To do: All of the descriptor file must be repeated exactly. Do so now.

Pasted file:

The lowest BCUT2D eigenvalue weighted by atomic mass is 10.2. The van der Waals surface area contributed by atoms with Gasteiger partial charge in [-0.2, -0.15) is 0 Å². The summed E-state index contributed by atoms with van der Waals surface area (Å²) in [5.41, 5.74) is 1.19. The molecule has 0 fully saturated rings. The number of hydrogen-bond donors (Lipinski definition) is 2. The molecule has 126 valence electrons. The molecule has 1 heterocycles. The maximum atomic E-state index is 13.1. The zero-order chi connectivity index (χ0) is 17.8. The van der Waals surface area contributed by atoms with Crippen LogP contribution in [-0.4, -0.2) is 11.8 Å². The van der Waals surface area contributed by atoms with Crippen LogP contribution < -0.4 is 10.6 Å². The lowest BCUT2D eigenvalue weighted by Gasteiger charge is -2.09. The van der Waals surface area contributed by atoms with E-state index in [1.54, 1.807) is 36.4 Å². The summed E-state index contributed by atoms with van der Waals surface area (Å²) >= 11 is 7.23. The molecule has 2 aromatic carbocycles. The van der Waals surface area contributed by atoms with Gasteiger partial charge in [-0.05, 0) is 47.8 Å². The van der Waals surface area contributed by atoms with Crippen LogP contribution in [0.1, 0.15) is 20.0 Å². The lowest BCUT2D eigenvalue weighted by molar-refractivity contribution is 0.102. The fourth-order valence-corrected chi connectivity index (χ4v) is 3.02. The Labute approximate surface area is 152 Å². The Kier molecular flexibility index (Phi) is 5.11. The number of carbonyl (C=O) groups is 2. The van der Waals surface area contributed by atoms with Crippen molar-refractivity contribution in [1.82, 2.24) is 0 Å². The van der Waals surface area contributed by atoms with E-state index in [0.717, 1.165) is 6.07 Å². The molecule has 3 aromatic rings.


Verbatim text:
The lowest BCUT2D eigenvalue weighted by atomic mass is 10.2. The van der Waals surface area contributed by atoms with Gasteiger partial charge in [-0.2, -0.15) is 0 Å². The summed E-state index contributed by atoms with van der Waals surface area (Å²) in [5.41, 5.74) is 1.19. The molecule has 0 fully saturated rings. The number of hydrogen-bond donors (Lipinski definition) is 2. The molecule has 126 valence electrons. The molecule has 1 heterocycles. The maximum atomic E-state index is 13.1. The zero-order chi connectivity index (χ0) is 17.8. The van der Waals surface area contributed by atoms with Crippen LogP contribution in [-0.4, -0.2) is 11.8 Å². The van der Waals surface area contributed by atoms with Crippen LogP contribution < -0.4 is 10.6 Å². The lowest BCUT2D eigenvalue weighted by Gasteiger charge is -2.09. The van der Waals surface area contributed by atoms with E-state index in [1.54, 1.807) is 36.4 Å². The summed E-state index contributed by atoms with van der Waals surface area (Å²) >= 11 is 7.23. The molecule has 2 aromatic carbocycles. The van der Waals surface area contributed by atoms with Gasteiger partial charge in [-0.05, 0) is 47.8 Å². The van der Waals surface area contributed by atoms with Crippen LogP contribution in [0.1, 0.15) is 20.0 Å². The lowest BCUT2D eigenvalue weighted by molar-refractivity contribution is 0.102. The fourth-order valence-corrected chi connectivity index (χ4v) is 3.02. The Labute approximate surface area is 152 Å². The Kier molecular flexibility index (Phi) is 5.11. The number of carbonyl (C=O) groups is 2. The van der Waals surface area contributed by atoms with Crippen molar-refractivity contribution in [1.82, 2.24) is 0 Å². The van der Waals surface area contributed by atoms with E-state index in [0.717, 1.165) is 6.07 Å². The molecule has 3 aromatic rings.